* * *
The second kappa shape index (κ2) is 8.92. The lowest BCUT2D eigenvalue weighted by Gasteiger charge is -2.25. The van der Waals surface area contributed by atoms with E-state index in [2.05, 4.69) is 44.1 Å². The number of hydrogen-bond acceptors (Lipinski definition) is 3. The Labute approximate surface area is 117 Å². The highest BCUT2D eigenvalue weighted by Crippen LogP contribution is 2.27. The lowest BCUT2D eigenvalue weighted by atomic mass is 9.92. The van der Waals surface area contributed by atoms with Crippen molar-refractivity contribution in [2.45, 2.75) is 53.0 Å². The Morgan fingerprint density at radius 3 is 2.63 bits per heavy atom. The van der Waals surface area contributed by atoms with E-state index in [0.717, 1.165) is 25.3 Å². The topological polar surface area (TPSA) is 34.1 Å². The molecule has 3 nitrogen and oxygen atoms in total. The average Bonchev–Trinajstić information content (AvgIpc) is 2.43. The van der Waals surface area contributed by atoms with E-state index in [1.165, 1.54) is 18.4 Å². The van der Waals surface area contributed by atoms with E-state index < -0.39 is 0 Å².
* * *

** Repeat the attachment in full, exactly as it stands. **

The second kappa shape index (κ2) is 8.92. The lowest BCUT2D eigenvalue weighted by Gasteiger charge is -2.25. The van der Waals surface area contributed by atoms with E-state index in [2.05, 4.69) is 44.1 Å². The number of hydrogen-bond acceptors (Lipinski definition) is 3. The Labute approximate surface area is 117 Å². The highest BCUT2D eigenvalue weighted by Crippen LogP contribution is 2.27. The lowest BCUT2D eigenvalue weighted by atomic mass is 9.92. The van der Waals surface area contributed by atoms with Crippen molar-refractivity contribution in [2.45, 2.75) is 53.0 Å². The Morgan fingerprint density at radius 3 is 2.63 bits per heavy atom. The van der Waals surface area contributed by atoms with E-state index in [0.717, 1.165) is 25.3 Å². The topological polar surface area (TPSA) is 34.1 Å². The molecule has 3 nitrogen and oxygen atoms in total. The average Bonchev–Trinajstić information content (AvgIpc) is 2.43. The van der Waals surface area contributed by atoms with E-state index in [1.165, 1.54) is 18.4 Å². The van der Waals surface area contributed by atoms with E-state index < -0.39 is 0 Å².